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The RAI draws particular attention to the fact that views expressed in blog posts are those of the individual authors, and not those of the Rothermere American Insitute.
The RAI congratulates Tessa Roynon, Supernumerary Research and Teaching Fellow on being awarded the Toni Morrison Society Book Prize 2015 for best single-authored book for her recent book, Toni Morrison and the Classical Tradition: Transforming American Culture (Oxford University Press).
Hailed by a committee of Morrison scholars as “a landmark contribution to Morrison scholarship” and “an insightful intervention in American cultural studies”, the book was judged to be the best of the eleven book-length studies of Morrison published by major presses between 2012 and 2015. The award was announced at the American Literature Association conference in Boston at the end of May.
Tickets are now on sale for Testament: An Evening of Flannery O’Connor’s South on Friday 3rd July. Specially commissioned by the RAI, Testament is the Institute’s latest garden play from acclaimed playwright and performer Elisabeth Gray. Taking inspiration from the great Southern writer Flannery O’Connor, who once wrote that the South was “Christ haunted”, Testament will explore the continued imprint of Biblical narratives on the Southern psyche. Award-winning folk musician Jack Harris accompanies Gray with authentic Southern music. The performance will begin at 6pm, with tickets priced at £15 (adult) and £10 (concessions).
Work is well underway on the resurfacing of the RAI’s car park and service area. As part of a month-long project, worn paving in the car park is being replaced and the layout of the service area remodelled. The project is scheduled to be completed by Friday 17th July.
The RAI congratulates Mark Petersen, who completed his doctorate in American History at the Institute in 2014, on his appointment as Assistant Professor of History at the University of Dallas. The tenure-track position will begin in August 2015. Located in Irving, Texas, the University of Dallas is a small, Catholic institution, with a strong commitment to liberal education and a core curriculum that critically engages with the Western Tradition. A specialist in U.S.-Latin American relations, Petersen’s doctorate was entitled ‘Latin American Approaches to Pan-Americanism, 1889-1939’.
A video recording of the inaugural Ambassador John J. Louis Jr. Lecture in Anglo-American Relations, given by the Chancellor of Oxford University, Lord Patten of Barnes, CH, is now available here. Generously made possible by the Louis Foundation, the lecture is in honour of John J. Louis Jr., United States Ambassador to the Court of St. James’s under President Ronald Reagan between 1981 and 1983.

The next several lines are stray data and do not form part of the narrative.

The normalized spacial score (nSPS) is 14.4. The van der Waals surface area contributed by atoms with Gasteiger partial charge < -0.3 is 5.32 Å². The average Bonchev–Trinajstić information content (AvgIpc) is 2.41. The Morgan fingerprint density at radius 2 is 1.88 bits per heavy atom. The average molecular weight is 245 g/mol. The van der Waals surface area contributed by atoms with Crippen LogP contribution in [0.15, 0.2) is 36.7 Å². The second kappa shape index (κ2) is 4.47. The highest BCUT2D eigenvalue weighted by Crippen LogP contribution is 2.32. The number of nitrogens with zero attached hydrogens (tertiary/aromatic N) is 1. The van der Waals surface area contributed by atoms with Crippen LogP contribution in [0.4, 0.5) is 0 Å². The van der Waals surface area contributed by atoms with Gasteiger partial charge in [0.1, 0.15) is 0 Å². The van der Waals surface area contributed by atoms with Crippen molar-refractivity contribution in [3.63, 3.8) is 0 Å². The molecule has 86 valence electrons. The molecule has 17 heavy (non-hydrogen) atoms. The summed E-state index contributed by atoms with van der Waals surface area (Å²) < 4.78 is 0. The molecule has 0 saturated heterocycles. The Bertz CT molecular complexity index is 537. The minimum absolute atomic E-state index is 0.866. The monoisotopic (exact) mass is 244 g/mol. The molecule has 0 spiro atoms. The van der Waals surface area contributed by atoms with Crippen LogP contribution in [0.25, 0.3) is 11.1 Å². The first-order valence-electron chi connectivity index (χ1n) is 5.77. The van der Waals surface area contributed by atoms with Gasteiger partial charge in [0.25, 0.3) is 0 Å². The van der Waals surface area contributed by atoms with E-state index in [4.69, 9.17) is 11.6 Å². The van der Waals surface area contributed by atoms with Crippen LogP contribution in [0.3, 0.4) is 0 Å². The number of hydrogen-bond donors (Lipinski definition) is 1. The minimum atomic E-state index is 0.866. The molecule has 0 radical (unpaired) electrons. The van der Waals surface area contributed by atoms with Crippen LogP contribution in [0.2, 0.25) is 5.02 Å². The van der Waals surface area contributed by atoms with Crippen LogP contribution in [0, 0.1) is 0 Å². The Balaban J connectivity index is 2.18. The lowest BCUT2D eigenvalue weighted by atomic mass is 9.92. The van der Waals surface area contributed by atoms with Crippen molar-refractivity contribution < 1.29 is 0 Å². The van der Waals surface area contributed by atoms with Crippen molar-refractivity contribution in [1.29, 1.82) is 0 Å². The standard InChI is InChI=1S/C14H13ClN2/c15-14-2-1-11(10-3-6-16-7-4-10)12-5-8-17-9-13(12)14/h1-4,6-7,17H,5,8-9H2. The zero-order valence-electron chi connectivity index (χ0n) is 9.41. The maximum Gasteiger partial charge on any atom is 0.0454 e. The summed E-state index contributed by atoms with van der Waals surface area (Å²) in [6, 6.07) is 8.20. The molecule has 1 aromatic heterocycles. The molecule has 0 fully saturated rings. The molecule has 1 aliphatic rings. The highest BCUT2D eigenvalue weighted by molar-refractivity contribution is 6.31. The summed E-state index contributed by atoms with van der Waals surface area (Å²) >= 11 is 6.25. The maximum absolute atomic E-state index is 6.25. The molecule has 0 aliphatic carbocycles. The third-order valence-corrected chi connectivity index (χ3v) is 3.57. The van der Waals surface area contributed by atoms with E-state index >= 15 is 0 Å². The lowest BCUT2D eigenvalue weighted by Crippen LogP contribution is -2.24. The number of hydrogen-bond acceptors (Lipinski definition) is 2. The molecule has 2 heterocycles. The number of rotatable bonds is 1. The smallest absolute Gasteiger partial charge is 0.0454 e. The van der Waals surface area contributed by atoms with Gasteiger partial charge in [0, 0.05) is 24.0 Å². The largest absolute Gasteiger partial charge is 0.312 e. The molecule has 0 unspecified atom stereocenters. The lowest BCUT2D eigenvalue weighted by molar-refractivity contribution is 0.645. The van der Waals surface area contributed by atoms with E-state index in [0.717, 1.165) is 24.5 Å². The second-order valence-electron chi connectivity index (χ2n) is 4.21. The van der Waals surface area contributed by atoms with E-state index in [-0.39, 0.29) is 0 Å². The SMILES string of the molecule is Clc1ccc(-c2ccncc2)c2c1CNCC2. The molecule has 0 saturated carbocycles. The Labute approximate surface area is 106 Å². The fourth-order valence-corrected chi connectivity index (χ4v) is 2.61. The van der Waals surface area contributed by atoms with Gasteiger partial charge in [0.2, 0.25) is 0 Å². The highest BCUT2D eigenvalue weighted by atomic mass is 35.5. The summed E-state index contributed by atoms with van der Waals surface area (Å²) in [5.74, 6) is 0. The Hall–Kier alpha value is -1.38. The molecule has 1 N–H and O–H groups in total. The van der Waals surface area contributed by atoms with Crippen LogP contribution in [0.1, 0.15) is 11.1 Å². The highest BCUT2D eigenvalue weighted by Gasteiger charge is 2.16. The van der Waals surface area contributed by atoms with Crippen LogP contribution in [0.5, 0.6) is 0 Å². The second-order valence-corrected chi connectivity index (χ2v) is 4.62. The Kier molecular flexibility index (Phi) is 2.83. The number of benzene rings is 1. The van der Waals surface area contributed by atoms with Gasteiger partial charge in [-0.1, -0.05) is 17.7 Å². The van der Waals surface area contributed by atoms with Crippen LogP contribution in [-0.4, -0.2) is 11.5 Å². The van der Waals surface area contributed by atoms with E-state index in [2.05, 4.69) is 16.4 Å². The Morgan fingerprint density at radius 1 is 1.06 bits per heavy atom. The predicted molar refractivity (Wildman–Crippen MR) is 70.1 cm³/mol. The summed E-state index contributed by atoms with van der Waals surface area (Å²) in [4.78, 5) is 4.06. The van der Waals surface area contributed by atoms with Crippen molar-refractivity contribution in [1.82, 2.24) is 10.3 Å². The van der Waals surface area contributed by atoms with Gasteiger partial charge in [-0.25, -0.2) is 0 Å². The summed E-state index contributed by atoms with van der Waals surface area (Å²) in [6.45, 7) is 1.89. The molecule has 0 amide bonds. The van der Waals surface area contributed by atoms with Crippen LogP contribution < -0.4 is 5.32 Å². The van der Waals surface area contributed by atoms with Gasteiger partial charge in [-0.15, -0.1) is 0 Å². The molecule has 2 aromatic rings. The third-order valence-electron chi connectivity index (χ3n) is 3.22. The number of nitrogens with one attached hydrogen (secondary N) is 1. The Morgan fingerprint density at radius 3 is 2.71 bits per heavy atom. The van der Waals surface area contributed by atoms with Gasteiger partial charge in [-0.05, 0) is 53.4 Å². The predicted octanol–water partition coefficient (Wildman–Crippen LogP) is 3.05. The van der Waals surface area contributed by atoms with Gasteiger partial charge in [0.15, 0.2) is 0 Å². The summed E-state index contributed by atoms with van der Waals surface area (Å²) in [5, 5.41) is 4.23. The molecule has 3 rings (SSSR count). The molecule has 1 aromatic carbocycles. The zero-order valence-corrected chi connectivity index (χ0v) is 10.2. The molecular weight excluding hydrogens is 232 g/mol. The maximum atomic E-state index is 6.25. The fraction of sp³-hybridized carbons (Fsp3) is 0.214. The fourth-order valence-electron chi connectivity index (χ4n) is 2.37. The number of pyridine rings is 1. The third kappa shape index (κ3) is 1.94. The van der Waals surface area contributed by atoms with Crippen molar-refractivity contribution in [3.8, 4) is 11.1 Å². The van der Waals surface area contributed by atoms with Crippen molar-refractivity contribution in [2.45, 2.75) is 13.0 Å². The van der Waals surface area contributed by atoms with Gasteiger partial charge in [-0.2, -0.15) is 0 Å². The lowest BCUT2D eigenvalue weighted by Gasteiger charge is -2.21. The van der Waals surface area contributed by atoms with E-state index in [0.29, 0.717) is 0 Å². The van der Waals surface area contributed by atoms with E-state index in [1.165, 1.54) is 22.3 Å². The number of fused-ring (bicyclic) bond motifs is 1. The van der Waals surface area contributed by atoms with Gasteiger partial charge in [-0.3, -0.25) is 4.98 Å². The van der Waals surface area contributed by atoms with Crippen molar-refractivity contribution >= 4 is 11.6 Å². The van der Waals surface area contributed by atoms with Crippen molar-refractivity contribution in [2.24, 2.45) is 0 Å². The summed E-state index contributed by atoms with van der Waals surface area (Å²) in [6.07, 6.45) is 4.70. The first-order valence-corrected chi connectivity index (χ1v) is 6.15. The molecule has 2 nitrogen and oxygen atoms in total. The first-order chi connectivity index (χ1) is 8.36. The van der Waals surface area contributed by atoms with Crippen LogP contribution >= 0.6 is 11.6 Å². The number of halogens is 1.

A major international conference at the RAI in April 2015, ‘Gold Rush Imperialism: Gold Mining and Global History in the Age of Imperialism, c.1848-1914’ explored the global, transnational and imperial dimensions of nineteenth and early twentieth century gold rushes. To accompany the conference, the Vere Harmsworth Library hosted an exhibition of relevant materials from the collections of the Bodleian Libraries.
The RAI welcomes Donald and Lisa Drakeman (right) to deliver the latest in its series of ‘American Business: Past, Present and Future’ lectures on Wednesday 10 June at 5pm: ‘Following the Map of the Genome: The Biotechnology Industry and its Future’. All are welcome. Donald Drakeman, JD, PhD, is a Venture Partner with Advent Life Sciences and a Fellow in Health Management at the University of Cambridge. Lisa Drakeman, PhD, is the Chair of Volunteers in Medicine, a large charitable clinic for the medically underserved located in coastal South Carolina.
On 5th May, the distinguished novelist Jennifer Egan gave the RAI’s annual Esmond Harmsworth Lecture in American Arts and Letters, on ‘Experimental Fiction: Confessions of a Reluctant Practitioner’. RAI graduate student April Pierce has written a review of the lecture for the Oxonian Review, which can be read here.
The RAI congratulates Dr Ursula Hackett and Adam Ward on winning prizes for their theses in American Politics. Ursula Hackett, RAI-Nuffield Junior Research Fellow in American Politics, won the Sir Walter Bagehot Dissertation Prize 2014, for her doctoral thesis on inter-state variation in aid for children at private religious schools in the United States. The prize is awarded by the Political Studies Association for the best dissertation in the field of Government and Public Administration. She received the prize at the annual meeting of the Political Studies Association, held in Sheffield on 30 March-1 April 2015. The prize was presented on 31 March by Speaker of the House of Commons, the Rt. Hon. John Bercow MP.
In May 2015, three RAI doctoral history students, Kathryn Olivarius, Skye Montgomery, and Jane Dinwoodie, travelled to the University of Notre Dame with Pekka Hämäläinen, Rhodes Professor of American History, for the second RAI-Notre Dame exchange visit. The students gave papers to a two-day graduate workshop of American historians. Jane and Kathryn reflect on their trip below.